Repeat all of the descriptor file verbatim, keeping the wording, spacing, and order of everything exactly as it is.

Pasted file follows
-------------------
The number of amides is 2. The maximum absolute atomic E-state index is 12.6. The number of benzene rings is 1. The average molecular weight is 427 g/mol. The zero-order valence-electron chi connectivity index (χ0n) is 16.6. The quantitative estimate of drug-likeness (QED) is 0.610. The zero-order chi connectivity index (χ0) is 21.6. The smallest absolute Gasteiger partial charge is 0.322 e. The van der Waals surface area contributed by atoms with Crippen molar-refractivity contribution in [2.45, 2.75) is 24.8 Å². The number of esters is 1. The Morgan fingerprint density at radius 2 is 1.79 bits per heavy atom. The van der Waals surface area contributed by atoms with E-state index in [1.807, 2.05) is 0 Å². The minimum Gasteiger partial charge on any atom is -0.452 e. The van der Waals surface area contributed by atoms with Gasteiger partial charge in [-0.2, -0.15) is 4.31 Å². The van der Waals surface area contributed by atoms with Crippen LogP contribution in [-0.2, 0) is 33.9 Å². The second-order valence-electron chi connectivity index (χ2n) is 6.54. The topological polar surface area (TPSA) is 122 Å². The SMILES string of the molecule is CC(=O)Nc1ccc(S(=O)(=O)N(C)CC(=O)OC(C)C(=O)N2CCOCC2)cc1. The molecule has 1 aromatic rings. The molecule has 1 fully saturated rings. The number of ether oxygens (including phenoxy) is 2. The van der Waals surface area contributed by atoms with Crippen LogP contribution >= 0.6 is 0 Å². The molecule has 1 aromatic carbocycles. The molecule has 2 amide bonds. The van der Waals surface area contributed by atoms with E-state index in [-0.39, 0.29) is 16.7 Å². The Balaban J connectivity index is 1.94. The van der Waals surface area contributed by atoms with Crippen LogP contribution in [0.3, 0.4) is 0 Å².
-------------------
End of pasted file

The number of amides is 2. The maximum absolute atomic E-state index is 12.6. The number of benzene rings is 1. The average molecular weight is 427 g/mol. The zero-order valence-electron chi connectivity index (χ0n) is 16.6. The quantitative estimate of drug-likeness (QED) is 0.610. The zero-order chi connectivity index (χ0) is 21.6. The smallest absolute Gasteiger partial charge is 0.322 e. The van der Waals surface area contributed by atoms with Crippen molar-refractivity contribution in [2.45, 2.75) is 24.8 Å². The number of esters is 1. The Morgan fingerprint density at radius 2 is 1.79 bits per heavy atom. The van der Waals surface area contributed by atoms with E-state index in [1.807, 2.05) is 0 Å². The minimum Gasteiger partial charge on any atom is -0.452 e. The van der Waals surface area contributed by atoms with Gasteiger partial charge in [-0.2, -0.15) is 4.31 Å². The van der Waals surface area contributed by atoms with Crippen LogP contribution in [-0.2, 0) is 33.9 Å². The second-order valence-electron chi connectivity index (χ2n) is 6.54. The topological polar surface area (TPSA) is 122 Å². The SMILES string of the molecule is CC(=O)Nc1ccc(S(=O)(=O)N(C)CC(=O)OC(C)C(=O)N2CCOCC2)cc1. The molecule has 1 aromatic rings. The molecule has 1 fully saturated rings. The number of ether oxygens (including phenoxy) is 2. The van der Waals surface area contributed by atoms with Crippen LogP contribution >= 0.6 is 0 Å². The molecule has 1 aromatic carbocycles. The molecule has 2 amide bonds. The van der Waals surface area contributed by atoms with E-state index in [-0.39, 0.29) is 16.7 Å². The Balaban J connectivity index is 1.94. The van der Waals surface area contributed by atoms with Crippen LogP contribution in [0.3, 0.4) is 0 Å².